My search led me to the Earnshaw Ecohouse. After applying online and interviewing by Skype with the homeowner and one of my future housemates, I happily moved in on a brisk Sunday in February 2015. That night I enjoyed dinner at the Mac House, sister community of the Ecohouse. I still feel very lucky to have had such a warm welcome to the city I still call home.

In most ways, there is nothing extraordinary about what an intentional community tries to achieve. It’s just people living together trying to get more out of life. The common thread that weaves between all the various intentional communities I’ve encountered is that members strive towards a common goal. Whether the goal is something measurable, like off-grid living, or less-so, like the contemplative harmony of a monastery, an intentional community always acknowledges the goodness inherent in people coming together.

Cincinnati is particularly fertile territory for intentional community houses. In Norwood, the recently established Merton House hosts monthly community potlucks and weekly contemplative meditations to live out its values of simplicity and faith exploration. Residents of the Enright Eco-Village in Price Hill connect across multiple homes to cast a wide swath of community health and biodiversity. And the aforementioned houses in Mt. Auburn are home to a crew of the most energetic, generous, and joyfully radical people I’ve met.

I no longer live at the Ecohouse, but I am forever grateful for the unique connection it gave me to the neighborhood of Mount Auburn and for deepening my appreciation of our environment.thumb

Living intentionally can seem like an unresolvable paradox. After all, who ever was born on purpose? But even if life only happens accidentally, community cannot. The houses I’ve mentioned are spaces organized to enrich community, and I see them as microcosms of the larger fabric of this city. I urge you to explore them to see how they work together to achieve great things in small numbers. If we all participate, there’s no reason Cincinnati couldn’t be the world’s first Intentional City!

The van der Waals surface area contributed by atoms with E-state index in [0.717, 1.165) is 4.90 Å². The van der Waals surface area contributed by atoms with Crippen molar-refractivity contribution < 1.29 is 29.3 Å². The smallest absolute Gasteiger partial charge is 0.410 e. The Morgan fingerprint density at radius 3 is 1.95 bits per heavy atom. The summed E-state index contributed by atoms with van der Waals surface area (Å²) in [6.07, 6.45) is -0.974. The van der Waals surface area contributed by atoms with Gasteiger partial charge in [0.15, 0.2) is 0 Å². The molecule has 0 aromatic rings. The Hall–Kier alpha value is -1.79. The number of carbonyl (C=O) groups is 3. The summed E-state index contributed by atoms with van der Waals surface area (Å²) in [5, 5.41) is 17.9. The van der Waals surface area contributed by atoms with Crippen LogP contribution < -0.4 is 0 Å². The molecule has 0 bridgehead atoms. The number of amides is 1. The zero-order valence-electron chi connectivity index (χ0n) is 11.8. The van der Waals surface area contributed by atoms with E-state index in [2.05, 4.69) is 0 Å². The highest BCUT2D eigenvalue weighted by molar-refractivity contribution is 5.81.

For more information on the intentional communities mentioned, follow these links:

https://sites.google.com/site/elmmertonhouse/

http://eecohouse.com

https://sites.google.com/site/themachousecincinnati/

http://www.enrightecovillage.org/

Should these walls come tumbling down?

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At the request of Fran Barrett, an attorney for the owners of the Dennison Hotel (716-718 Main Street), the Historic Conservation Board has postponed a hearing to consider the owner’s request to demolish the historic property.

The Dennison Hotel (constructed 1892) lies within the federally recognized Cincinnati East Manufacturing and Warehouse District, an area listed on the National Register of Historic Places.  Such a designation already confirms the cultural value of the building and the contribution it makes to Cincinnati’s urban identity.  Claims to the contrary – including the curious assertion that the Dennison is not one of superstar architect Samuel Hannaford’s “important” projects – are as irrelevant to the current debate as they are misguided.

The hearing will judge whether the destruction of this publicly valuable property is appropriate according to the private owner’s request. This is why the request for the demolition argues “financial burden.” Such a request merits a critical eye.

What exactly do “financial burden” and “economic unfeasibility” mean in any demolition request?  These seem very slippery terms that a well-practiced debater can use to shift the focus of the argument. Rather than considering the potential of the structure within a broad economic framework, financial burden arguments can show that current owners have arrived at the conclusion that rehabbing a particular building will not work for them.

Cincinnati.com quotes Barrett in regard to the Dennison project: “There was a very thorough analysis that was done,” Barrett said. “A multitude of uses was sought, each was determined to be economically infeasible.”

Such arguments leave the public, as outsiders and non-specialists, to simply trust their civic identity to the rigor of an investigation sponsored not by a disinterested party but rather by the same people making the demolition request. But what does the public – who has a real stake in the rehabilitation of the property – know of this analysis? Perhaps it was sweeping, active, and conclusive. Perhaps it was narrow and as passive as the verbs used by Mr. Barrett to describe it. No critical eye can blindly accept such claims.